Wednesday, December 28, 2011

Social Networking by Katie Hines

I'm still adjusting to the idea that social networking sites, such as Twitter and Facebook, are important to me and my book, and thus, worthy of my time. Why are they, and how many should you establish a presence on?

I think exposure is the key: the more our name is in the great "out there" the more people are going to be interested in what you're doing, in what I'm doing. I'm tweeting on Twitter, and it feels so strange, because I'm not engaged in personal conversations with people. I do, however, realize that the more people that I follow (within reason), the more people will see about me and my work. The concept of tweeting 3 times a day or so takes some getting used to.

Facebook is fun, but it takes time. I have to admit this is the most fun social networking site that I'm on. I've met people I thought long gone from my life, and I'm trying to follow conversations and comment on people's walls that I think fall within the demographics of those I am wanting to reach with both my name and the name of my book.

I also belong to JacketFlap, and haven't really gotten the hang of that, either. I guess I need to make a more concerted effort to get there and "do something." Not sure what that is, yet.

In case you've never heard of JacketFlap (I hadn't heard of it until a couple of weeks ago, either), it is simply one in a list of sites I haven't heard of before. If you're into social networking--and we as authors should be--then you may want to consider some further social networking sites: Nothing Binding, Shoutlife, Live Journal, Authors Den, LinkedIn, Scribd and Axis Avenue. I have only made brief visits to these sites, so be sure and follow up on your own. Ning groups are also a great way to garner some exposure. These sites are not all social networking sites in the way Facebook or Twitter is, but are sites to be aware of where you can gain exposure and network.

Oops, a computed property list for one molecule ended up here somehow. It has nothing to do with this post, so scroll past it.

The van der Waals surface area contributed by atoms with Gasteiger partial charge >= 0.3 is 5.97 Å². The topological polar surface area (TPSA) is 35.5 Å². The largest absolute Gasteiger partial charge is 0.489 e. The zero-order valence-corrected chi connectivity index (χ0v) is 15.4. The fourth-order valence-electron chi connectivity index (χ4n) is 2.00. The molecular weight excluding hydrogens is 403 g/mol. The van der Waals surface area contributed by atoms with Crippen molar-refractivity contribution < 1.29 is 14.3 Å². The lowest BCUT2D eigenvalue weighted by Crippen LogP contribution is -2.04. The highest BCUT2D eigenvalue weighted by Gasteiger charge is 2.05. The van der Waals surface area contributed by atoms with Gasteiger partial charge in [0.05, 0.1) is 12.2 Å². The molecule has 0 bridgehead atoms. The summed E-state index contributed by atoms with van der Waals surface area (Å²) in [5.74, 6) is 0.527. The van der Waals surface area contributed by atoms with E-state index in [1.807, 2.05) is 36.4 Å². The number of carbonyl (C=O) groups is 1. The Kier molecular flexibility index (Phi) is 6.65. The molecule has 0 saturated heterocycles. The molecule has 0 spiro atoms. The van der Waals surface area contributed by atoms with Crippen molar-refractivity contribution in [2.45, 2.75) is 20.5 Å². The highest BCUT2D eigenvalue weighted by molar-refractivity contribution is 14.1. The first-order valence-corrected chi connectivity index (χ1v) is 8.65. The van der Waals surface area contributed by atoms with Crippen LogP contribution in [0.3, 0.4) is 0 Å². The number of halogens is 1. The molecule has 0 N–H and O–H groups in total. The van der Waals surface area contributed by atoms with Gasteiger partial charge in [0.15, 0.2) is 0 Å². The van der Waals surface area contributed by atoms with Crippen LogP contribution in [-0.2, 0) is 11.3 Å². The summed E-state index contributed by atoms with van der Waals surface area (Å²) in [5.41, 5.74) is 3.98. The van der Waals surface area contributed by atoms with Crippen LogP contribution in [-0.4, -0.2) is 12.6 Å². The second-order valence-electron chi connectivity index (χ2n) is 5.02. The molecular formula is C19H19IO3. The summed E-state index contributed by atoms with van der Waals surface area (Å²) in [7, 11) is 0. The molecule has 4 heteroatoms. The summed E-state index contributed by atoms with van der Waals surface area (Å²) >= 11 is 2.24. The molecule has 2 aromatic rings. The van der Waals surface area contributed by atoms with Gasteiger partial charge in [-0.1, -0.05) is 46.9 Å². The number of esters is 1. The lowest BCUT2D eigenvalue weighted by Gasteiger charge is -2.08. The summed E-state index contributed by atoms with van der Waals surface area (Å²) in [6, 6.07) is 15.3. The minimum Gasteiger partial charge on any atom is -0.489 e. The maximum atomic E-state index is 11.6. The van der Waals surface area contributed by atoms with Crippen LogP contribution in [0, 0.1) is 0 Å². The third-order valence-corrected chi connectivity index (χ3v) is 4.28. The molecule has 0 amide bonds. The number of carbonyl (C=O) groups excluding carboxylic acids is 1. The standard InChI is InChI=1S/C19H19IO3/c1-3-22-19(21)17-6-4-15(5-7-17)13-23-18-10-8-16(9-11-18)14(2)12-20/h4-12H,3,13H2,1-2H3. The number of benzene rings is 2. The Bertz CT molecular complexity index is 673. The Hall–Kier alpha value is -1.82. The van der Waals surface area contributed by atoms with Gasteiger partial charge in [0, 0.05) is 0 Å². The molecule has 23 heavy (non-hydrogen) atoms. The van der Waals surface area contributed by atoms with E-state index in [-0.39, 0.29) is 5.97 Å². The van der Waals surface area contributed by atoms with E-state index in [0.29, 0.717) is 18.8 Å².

Why are these sites important? Because, the more social networking groups we are a part of, the more varied of an audience we will have for our name/book. Do what I'm doing. Take the time to learn and participate. I am, and I firmly believe you will be glad you did.


  1. Actually, I have had quite a few one on one conversations with people on Twitter. Yes, It's important to talk about your book, but people want to also get to know the author/artist. That is where they develop a type of trust and a type of buyer loyalty. :D

  2. I haven't gotten into Twitter yet. All the others are so time consuming as it is. LinkedIn is one I don't understand, though. I get requests there all the time, but I really haven't made the time or effort to figure out what it's all about.